Great slabs of Alberta sandstone and B.C. marble are being turned into giant sculptures by five international stone carvers on a rural property near Sundre.
The second annual Bergen Rocks stone sculpture symposium is running for a month in the tiny hamlet of Bergen, in the Rocky Mountain foothills. Local sculptor Morton Burke has invited fellow artists from Kenya, Vietnam, Ireland, India and Cuba to create five monumental sculptures from 45,000 kg of stone on his picturesque property, 6.4 km south of Sundre.
Area residents are invited to drop in to the site until Aug. 15. For a $2 admission fee, they can witness the birth of enormous stone artworks — such as Cuban sculptor Carlos Valazques Darias’s depiction of two couples in an embrace, called Prelude.
The lyrical work by Darias, who’s known for creating traditional Cuban folk art as well as stunning classical works, is “quite beautiful, with fluid lines,” said Burke.
The work-in-progress by Kenyan artist Gerard Oro Motondi is called Desire to Be and juxtaposes a smaller figure with a larger one. Burke explained that Oro, a college art instructor whose works are in Europe, Asia, the Middle East and Africa, aims to represent the idea of a younger person looking up to an older mentor.
Irish sculptor Paul Haggins, the only artist from last year’s symposium to return to Central Alberta, is creating another giant Celtic cross, only one that’s more stylized than the traditional one he carved in 2008, said Burke. The kilt-clad Haggins, a 25-year carving veteran, is inspired by the Irish monuments created by his ancestors.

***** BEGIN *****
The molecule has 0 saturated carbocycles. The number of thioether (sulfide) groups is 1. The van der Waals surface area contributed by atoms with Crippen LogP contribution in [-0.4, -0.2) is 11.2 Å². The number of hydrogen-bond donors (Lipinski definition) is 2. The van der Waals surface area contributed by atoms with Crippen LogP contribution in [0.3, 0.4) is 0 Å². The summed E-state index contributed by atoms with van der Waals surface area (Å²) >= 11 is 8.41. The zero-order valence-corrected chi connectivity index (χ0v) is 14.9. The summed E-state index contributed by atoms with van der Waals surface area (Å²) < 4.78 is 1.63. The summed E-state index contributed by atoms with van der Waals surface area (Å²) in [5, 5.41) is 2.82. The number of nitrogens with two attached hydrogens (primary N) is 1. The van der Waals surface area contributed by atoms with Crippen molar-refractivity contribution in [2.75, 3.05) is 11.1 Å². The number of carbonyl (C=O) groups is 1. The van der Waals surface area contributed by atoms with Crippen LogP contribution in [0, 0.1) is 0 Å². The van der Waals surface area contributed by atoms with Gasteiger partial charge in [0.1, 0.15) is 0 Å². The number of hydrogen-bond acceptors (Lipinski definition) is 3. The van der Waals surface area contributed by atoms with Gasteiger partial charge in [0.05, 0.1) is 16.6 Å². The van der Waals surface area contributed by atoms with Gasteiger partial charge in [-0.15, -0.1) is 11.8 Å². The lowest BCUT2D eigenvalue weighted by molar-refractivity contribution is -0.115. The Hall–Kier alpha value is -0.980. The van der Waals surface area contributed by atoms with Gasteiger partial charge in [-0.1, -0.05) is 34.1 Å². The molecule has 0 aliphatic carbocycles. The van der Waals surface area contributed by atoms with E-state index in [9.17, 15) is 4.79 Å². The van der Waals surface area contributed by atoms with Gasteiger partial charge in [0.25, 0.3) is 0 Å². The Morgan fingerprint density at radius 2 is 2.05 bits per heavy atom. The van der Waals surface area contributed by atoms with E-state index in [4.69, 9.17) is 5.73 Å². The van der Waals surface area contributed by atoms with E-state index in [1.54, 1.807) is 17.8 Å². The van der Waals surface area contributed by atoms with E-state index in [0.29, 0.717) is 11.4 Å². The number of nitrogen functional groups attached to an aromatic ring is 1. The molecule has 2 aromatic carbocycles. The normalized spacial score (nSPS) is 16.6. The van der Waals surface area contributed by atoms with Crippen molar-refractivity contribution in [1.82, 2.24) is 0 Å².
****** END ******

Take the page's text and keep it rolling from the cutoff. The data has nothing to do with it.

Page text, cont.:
Other participants are India’s Chander Parkash, who received a 2006 award for stone sculpture in Israel and a 2007 international award for wood carving in Switzerland, and Vietnam’s Pham Minh Chien, who works for an arts association in Ho Chi Minh City and has been exhibiting for a decade.
Burke, who is mostly known for creating stone buffaloes, such as the one on public display in Okotoks, said he got to know all five international artists through attending other carving symposiums in various countries. He invited them to Alberta, partly to personally benefit from the artistic camaraderie and sharing of ideas and techniques, but also to spur area tourism and create an opportunity for Alberta communities to buy public art for a relatively low price.
When the sculptors leave for home next month, their giant works will remain behind to sell for a fraction of what commissioned stone carvings would command. For instance, Burke said an artist who would charge $150,000 to $250,000 for a commissioned work would sell one of his Bergen pieces for $25,000 to $35,000.
“It’s a feather in the cap of an artist,” said Burke, to have a work exhibited as public art in Canada, and a boon for a local community to acquire a large piece of original art for a good price.
While none of last year’s sculptures have sold yet, Burke believes the symposium will take a few years to become well enough known in the province.
The event is organized, hosted and funded by Burke, with support from Prairies 2 Peaks Tourism, and is endorsed by the Sculptors’ Association of Alberta. The site is on Range Road 5.4, a few metres south from Pioneer Lodge Road. To get there from Sundre, take the Secondary Hwy 760 (across from the tourism information centre) 6.4 km south to Pioneer Lodge Road and turn west.
For more information, go online to www.mortonsculpting.blogspot.com